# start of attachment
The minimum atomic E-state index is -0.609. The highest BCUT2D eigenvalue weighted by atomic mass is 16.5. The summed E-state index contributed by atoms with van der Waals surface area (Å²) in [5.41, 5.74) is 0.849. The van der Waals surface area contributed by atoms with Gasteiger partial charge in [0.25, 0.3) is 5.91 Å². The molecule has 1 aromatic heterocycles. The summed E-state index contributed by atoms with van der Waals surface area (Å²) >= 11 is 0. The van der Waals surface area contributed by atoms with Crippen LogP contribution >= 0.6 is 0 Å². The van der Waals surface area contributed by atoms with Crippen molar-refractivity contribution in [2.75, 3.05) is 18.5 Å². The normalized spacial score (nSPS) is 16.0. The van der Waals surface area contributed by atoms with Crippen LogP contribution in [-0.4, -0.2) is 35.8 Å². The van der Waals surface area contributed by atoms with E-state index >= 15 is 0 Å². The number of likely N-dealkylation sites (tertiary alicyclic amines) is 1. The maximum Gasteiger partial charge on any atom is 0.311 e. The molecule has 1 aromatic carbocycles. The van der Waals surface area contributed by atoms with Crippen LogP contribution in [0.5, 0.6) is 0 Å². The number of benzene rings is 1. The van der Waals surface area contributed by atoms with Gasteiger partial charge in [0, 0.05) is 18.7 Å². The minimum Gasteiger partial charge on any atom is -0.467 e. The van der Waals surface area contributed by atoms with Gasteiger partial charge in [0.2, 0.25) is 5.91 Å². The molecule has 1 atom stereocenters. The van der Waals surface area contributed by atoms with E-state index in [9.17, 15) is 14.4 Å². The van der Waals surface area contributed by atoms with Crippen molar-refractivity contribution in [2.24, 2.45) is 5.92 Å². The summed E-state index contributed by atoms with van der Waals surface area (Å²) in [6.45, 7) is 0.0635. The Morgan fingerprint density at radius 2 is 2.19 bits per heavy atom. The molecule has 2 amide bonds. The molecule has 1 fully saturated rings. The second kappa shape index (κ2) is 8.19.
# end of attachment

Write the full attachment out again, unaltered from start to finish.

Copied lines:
The minimum atomic E-state index is -0.609. The highest BCUT2D eigenvalue weighted by atomic mass is 16.5. The summed E-state index contributed by atoms with van der Waals surface area (Å²) in [5.41, 5.74) is 0.849. The van der Waals surface area contributed by atoms with Gasteiger partial charge in [0.25, 0.3) is 5.91 Å². The molecule has 1 aromatic heterocycles. The summed E-state index contributed by atoms with van der Waals surface area (Å²) >= 11 is 0. The van der Waals surface area contributed by atoms with Crippen LogP contribution >= 0.6 is 0 Å². The van der Waals surface area contributed by atoms with Crippen molar-refractivity contribution in [2.75, 3.05) is 18.5 Å². The normalized spacial score (nSPS) is 16.0. The van der Waals surface area contributed by atoms with Crippen LogP contribution in [-0.4, -0.2) is 35.8 Å². The van der Waals surface area contributed by atoms with E-state index >= 15 is 0 Å². The number of likely N-dealkylation sites (tertiary alicyclic amines) is 1. The maximum Gasteiger partial charge on any atom is 0.311 e. The molecule has 1 aromatic carbocycles. The van der Waals surface area contributed by atoms with Crippen LogP contribution in [0.5, 0.6) is 0 Å². The number of benzene rings is 1. The van der Waals surface area contributed by atoms with Gasteiger partial charge in [0, 0.05) is 18.7 Å². The minimum Gasteiger partial charge on any atom is -0.467 e. The van der Waals surface area contributed by atoms with Gasteiger partial charge in [0.2, 0.25) is 5.91 Å². The molecule has 1 atom stereocenters. The van der Waals surface area contributed by atoms with E-state index in [9.17, 15) is 14.4 Å². The van der Waals surface area contributed by atoms with Crippen molar-refractivity contribution in [2.24, 2.45) is 5.92 Å². The summed E-state index contributed by atoms with van der Waals surface area (Å²) in [6.45, 7) is 0.0635. The Morgan fingerprint density at radius 2 is 2.19 bits per heavy atom. The molecule has 2 amide bonds. The molecule has 1 fully saturated rings. The second kappa shape index (κ2) is 8.19.